Great A-level day with Altrincham Grammar School

A couple of weeks ago we had a great A-level day with students from Altrincham Grammar School.

Fossil assemblage workshop

Louise Sutherland (from the learning team) and I met the group of students at about 10 and we went up to the Life Lab for the workshops. We began with the drawing fossils workshop, concentrating on bivalves, brachiopods and trilobites. The beauty of running this session in the museum is that we use complete fossils from the collection that really help with the drawings.

After this I showed them some of the more spectacular trilobites from the collection and we went on to the next activity: reconstructing fossil enviroments. The students were given a mystery box of fossils and asked to interpret the environment and deduce the age. The students did really well and by the end of the session were able to sum up their findings using fossils and range charts.

We then looked at more spectacular fossils from the Solnhofen Limestone and some amber.

Store tour

After lunch, we went on a tour of the stores and did the new dinosaur footprints workshop. The workshop uses amazing footprint fossils from the collection and asks the students to interpret a simulated trackway. This was done through measuring stride and foot lengths and calculating height and speed.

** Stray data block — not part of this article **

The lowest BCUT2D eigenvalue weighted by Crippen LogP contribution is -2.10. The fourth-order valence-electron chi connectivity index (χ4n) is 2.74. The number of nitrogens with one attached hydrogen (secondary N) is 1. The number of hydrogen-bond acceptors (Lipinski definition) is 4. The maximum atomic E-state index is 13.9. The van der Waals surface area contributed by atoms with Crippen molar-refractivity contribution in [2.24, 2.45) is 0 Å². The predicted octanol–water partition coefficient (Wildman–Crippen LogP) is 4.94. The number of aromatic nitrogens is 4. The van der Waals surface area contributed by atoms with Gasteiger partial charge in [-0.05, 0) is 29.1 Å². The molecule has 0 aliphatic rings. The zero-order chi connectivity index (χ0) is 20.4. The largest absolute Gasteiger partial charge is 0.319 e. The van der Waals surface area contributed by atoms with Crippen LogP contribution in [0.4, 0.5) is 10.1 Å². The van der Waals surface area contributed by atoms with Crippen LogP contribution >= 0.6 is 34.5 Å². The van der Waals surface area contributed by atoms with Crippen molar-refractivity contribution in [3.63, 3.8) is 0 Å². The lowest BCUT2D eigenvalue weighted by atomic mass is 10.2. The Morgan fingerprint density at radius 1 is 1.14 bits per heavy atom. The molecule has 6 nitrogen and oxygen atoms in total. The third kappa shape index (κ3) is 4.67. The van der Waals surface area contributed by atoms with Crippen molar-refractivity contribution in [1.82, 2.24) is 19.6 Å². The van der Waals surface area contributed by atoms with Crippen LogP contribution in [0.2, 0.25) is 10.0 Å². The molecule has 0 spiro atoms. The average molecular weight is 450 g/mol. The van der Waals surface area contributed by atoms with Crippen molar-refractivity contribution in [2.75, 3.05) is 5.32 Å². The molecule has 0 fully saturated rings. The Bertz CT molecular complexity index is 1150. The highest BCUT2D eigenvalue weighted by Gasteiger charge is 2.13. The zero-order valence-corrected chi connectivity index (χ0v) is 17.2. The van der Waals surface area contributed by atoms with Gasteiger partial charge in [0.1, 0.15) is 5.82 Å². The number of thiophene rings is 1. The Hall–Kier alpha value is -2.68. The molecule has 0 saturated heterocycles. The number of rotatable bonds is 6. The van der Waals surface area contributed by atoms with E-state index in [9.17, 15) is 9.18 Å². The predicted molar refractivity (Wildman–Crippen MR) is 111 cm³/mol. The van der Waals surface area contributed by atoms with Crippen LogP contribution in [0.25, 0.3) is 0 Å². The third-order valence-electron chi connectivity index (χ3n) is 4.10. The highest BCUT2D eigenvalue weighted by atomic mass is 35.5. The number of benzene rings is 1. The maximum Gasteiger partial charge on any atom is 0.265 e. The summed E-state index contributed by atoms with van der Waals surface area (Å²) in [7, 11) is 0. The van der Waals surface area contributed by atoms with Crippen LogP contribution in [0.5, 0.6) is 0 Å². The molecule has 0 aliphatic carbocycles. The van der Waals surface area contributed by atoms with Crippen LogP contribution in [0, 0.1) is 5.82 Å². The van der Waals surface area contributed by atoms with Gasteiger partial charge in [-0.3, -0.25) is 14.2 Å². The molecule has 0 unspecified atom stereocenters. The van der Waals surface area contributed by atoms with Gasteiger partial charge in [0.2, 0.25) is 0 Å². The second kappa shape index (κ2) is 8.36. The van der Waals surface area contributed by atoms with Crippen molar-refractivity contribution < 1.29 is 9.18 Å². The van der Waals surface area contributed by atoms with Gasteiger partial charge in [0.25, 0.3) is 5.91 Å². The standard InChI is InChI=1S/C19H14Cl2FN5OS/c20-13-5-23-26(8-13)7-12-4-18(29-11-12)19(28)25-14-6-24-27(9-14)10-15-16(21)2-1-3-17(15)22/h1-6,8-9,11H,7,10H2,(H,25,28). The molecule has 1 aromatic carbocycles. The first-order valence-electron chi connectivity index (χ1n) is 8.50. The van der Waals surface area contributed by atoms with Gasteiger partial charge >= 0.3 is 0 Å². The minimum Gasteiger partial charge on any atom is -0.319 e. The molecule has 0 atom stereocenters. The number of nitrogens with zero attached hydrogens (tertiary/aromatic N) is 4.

The workshops and tours seemed to go down a storm and the evaluation showed it was an exciting and useful introdouction to fossils at A-level.

If you would like to book a workshop, please go to the post 16 page.


Ammonites help tell Manchester about Darwin

Staff and volunteers here at the museum have just finished putting together objects for our Darwin outreach programme.  About 20 objects will be taken to community groups around Manchester in the new year to help talk about our Darwin exhibition. Some of the most exciting objects are a collection of ammonites showing evolution over millions of years.

The pattern of the edge of the chambers inside the shell changes over time. The oldest ammonite which is 340 million years old shows a simple curved pattern on the shell. The next oldest is 330 million years old and shows a looped pattern. The youngest at 200 million years old, shows a very complicated pattern.

All the ammonites are all from Britain and show how fossils have changed over time by the process of natural selection. The different patterns are used by geologists to tell how old the rocks are. The fossils always follow this pattern nomatter where they have been found.

%d bloggers like this: